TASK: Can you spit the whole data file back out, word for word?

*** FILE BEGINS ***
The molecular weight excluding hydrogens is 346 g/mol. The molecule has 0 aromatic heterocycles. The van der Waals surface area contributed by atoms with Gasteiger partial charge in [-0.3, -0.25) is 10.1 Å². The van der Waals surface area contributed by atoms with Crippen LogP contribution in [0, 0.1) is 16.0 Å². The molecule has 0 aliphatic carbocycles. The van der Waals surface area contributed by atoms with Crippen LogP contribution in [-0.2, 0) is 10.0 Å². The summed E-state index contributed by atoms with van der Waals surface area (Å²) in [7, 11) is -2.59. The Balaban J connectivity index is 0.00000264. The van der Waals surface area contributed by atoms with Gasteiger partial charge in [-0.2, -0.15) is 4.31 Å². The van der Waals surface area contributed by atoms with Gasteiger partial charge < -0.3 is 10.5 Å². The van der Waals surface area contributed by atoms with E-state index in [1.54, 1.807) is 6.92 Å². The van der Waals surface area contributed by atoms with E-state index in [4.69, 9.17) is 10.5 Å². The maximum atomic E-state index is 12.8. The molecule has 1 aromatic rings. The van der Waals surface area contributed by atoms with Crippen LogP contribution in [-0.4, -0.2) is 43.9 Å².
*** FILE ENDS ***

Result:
The molecular weight excluding hydrogens is 346 g/mol. The molecule has 0 aromatic heterocycles. The van der Waals surface area contributed by atoms with Gasteiger partial charge in [-0.3, -0.25) is 10.1 Å². The van der Waals surface area contributed by atoms with Crippen LogP contribution in [0, 0.1) is 16.0 Å². The molecule has 0 aliphatic carbocycles. The van der Waals surface area contributed by atoms with Crippen LogP contribution in [-0.2, 0) is 10.0 Å². The summed E-state index contributed by atoms with van der Waals surface area (Å²) in [7, 11) is -2.59. The Balaban J connectivity index is 0.00000264. The van der Waals surface area contributed by atoms with Gasteiger partial charge in [-0.2, -0.15) is 4.31 Å². The van der Waals surface area contributed by atoms with Gasteiger partial charge < -0.3 is 10.5 Å². The van der Waals surface area contributed by atoms with E-state index in [1.54, 1.807) is 6.92 Å². The van der Waals surface area contributed by atoms with E-state index in [4.69, 9.17) is 10.5 Å². The maximum atomic E-state index is 12.8. The molecule has 1 aromatic rings. The van der Waals surface area contributed by atoms with Crippen LogP contribution in [-0.4, -0.2) is 43.9 Å².